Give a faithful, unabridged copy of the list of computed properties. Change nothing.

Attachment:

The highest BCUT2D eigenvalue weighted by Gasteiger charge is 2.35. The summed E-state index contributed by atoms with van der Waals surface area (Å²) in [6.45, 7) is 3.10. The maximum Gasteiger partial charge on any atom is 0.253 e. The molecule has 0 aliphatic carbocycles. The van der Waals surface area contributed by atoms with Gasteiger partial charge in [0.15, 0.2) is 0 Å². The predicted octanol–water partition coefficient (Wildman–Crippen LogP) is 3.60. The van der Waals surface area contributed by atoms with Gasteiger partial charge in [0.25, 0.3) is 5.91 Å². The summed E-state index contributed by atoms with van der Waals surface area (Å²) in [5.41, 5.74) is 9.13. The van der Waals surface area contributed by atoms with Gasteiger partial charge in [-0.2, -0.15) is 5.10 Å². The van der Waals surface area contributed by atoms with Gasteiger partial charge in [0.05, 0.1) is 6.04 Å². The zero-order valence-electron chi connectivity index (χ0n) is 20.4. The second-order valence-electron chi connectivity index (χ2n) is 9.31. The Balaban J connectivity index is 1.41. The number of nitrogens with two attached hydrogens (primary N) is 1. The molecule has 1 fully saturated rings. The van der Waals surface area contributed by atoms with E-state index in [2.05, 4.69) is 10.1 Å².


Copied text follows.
The highest BCUT2D eigenvalue weighted by Gasteiger charge is 2.35. The summed E-state index contributed by atoms with van der Waals surface area (Å²) in [6.45, 7) is 3.10. The maximum Gasteiger partial charge on any atom is 0.253 e. The molecule has 0 aliphatic carbocycles. The van der Waals surface area contributed by atoms with Gasteiger partial charge in [0.15, 0.2) is 0 Å². The predicted octanol–water partition coefficient (Wildman–Crippen LogP) is 3.60. The van der Waals surface area contributed by atoms with Gasteiger partial charge in [0.25, 0.3) is 5.91 Å². The summed E-state index contributed by atoms with van der Waals surface area (Å²) in [5.41, 5.74) is 9.13. The van der Waals surface area contributed by atoms with Gasteiger partial charge in [-0.2, -0.15) is 5.10 Å². The van der Waals surface area contributed by atoms with Gasteiger partial charge in [0.05, 0.1) is 6.04 Å². The zero-order valence-electron chi connectivity index (χ0n) is 20.4. The second-order valence-electron chi connectivity index (χ2n) is 9.31. The Balaban J connectivity index is 1.41. The number of nitrogens with two attached hydrogens (primary N) is 1. The molecule has 1 fully saturated rings. The van der Waals surface area contributed by atoms with E-state index in [2.05, 4.69) is 10.1 Å².